(v. t.) To keep delaying; to continue to hinder; to prevent from progress; to render more slow in progress; to impede; to hinder; as, to retard the march of an army; to retard the motion of a ship; -- opposed to accelerate.
(v. t.) To put off; to postpone; as, to retard the attacks of old age; to retard a rupture between nations.
(v. i.) To stay back.
(n.) Retardation; delay.
(1) It is followed by rapid neurobehavioral deterioration in late infancy or early childhood, a developmental arrest, plateauing, and then either a course of retarded development or continued deterioration.
(2) Low birth weight, short stature, and mental retardation were common features in the four known patients with r(8).
(3) It was found that preterm infants (delivered before 38 weeks of gestation) had nine times the early neonatal mortality of term infants, irrespective of growth retardation patterns.
(4) Instead of later renal failure and, of course, mental retardation, it was the histological features of the fetus eyes which permit to diagnose and exhibit both congenital cataract and irido-corneal angle dysgenesis.
(5) In the interim, sonographic studies during pregnancy in women at risk for AIDS may be helpful in identifying fetal intrauterine growth retardation and may help raise our level of suspicion for congenital AIDS.
(6) Three types of responses were observed: group A, no inhibition of gastric acid secretion occurred in 17 (40%) ulcer patients and in three (18%) controls (p less than 0.05); group B, inhibition of gastric acidity occurred in seven (16%) ulcer patients and in 12 (71%) controls (p less than 0.05), and group C, retarded gastric acid inhibition occurred in 19 (44%) duodenal ulcer patients and in 2 (12%) controls (p less than 0.05).
(7) This new way of thinking is reflected in the 1992 AAMR definition of what mental retardation is (Luckasson et al., 1992).
(8) Confirmation of the striking correlation between increased urinary ammonia and lowered neonatal ponderal index may afford a simple test for the identification of nutrient-related growth retardation.
(9) Governmental officials as well as medical scientists in Taiwan have worked hard in recent years to develop and to implement various measures, such as prenatal diagnosis and neonatal screening, to lower the incidence of hereditary diseases and mental retardation in the population.
(10) A lower than normal percentage of REM sleep in these patients was consistent with their retarded intellectual development, which supports current thinking that REM sleep may be a sensitive index of brain function integrity.
(11) Bone age has been analyzed mixed-longitudinally in a subsample of 370 patients (660 observations) and showed a slight retardation at all ages between 6 and 13 yr. Development of pubic hair of 91 subjects analyzed cross-sectionally was definitely retarded when compared to adequate reference data.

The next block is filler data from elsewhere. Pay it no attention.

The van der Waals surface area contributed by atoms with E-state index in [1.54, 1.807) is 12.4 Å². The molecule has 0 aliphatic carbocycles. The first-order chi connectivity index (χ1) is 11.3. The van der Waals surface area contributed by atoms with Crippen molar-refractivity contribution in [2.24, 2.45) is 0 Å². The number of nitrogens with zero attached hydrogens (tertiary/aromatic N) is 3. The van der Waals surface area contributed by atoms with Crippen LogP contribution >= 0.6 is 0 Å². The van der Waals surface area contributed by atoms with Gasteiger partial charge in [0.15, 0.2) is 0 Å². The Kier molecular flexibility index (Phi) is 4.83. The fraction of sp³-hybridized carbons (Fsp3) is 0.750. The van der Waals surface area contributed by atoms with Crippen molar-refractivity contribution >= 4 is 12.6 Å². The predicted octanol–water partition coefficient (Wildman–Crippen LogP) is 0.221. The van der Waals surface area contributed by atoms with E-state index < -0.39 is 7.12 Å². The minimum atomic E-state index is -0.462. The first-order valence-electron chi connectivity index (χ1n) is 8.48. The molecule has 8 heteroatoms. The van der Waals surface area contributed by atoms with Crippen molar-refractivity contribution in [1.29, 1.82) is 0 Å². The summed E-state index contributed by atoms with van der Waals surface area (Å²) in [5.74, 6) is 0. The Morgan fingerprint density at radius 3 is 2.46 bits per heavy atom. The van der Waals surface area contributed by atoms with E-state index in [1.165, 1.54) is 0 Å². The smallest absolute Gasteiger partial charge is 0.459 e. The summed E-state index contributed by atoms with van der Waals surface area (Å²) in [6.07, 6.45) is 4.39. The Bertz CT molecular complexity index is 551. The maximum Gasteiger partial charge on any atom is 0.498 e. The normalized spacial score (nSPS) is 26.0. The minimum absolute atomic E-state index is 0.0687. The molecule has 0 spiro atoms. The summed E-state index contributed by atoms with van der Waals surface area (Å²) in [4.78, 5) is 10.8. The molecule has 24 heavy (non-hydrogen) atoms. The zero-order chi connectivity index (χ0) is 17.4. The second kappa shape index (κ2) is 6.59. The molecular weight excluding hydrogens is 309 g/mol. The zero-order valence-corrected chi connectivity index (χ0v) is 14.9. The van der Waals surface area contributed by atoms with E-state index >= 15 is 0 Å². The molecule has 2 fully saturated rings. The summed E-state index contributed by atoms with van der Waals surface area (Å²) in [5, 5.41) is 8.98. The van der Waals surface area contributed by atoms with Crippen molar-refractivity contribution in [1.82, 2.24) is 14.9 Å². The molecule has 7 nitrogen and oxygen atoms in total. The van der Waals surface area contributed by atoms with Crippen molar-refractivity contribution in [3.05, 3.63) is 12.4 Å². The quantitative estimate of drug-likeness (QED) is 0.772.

(12) The results also suggest that both alkali metals most probably have been delivered to the suckling pups and some of their toxic effect was retarded.
(13) However, patients can be taught how to retard the onset of wrinkles by avoiding unprotected sun exposure, unnecessary facial movements, and certain sleeping positions.
(14) Between-group responsivity differences suggest developmental retardation in term (38-42 weeks) SGA newborns, but the faster SGA latencies may reflect 'induced' acceleration in auditory neurophysiologic function.
(15) Fifty-one severely retarded adults were taught a difficult visual discrimination in an assembly task by one of three training techniques: (a) adding and reducing large cue differences on the relevant-shape dimension; (b) adding and fading a redundant-color dimension; or (c) a combination of the two techniques.
(16) Thus, the patient with asymptomatic bacteriuria and a positive FA test is at greater risk of delivering an intrauterine growth-retarded infant.
(17) Diffusional anisotropy of water protons, induced by nonrandom, directional barriers which hinder or retard water motion, is measurable by MRI.
(18) Partial duplication of the proximal part of the long arm of chromosome 5, on the other hand, is associated mainly with musculoskeletal abnormalities including muscle hypotrophy and hypotonia, scoliosis, lordosis, pectus carinatum, cubitus valgus, and genu valgum, in addition to psychomotor retardation.
(19) In contrast, the same concentration of isopropanol produced narcosis in the dams, retarded body-weight gain and reduced the feed intake.
(20) A lysosomal membrane labilizer, vitamin A, exacerbated the cartilage pathology, whereas a stabilizer, cortisone, retarded it.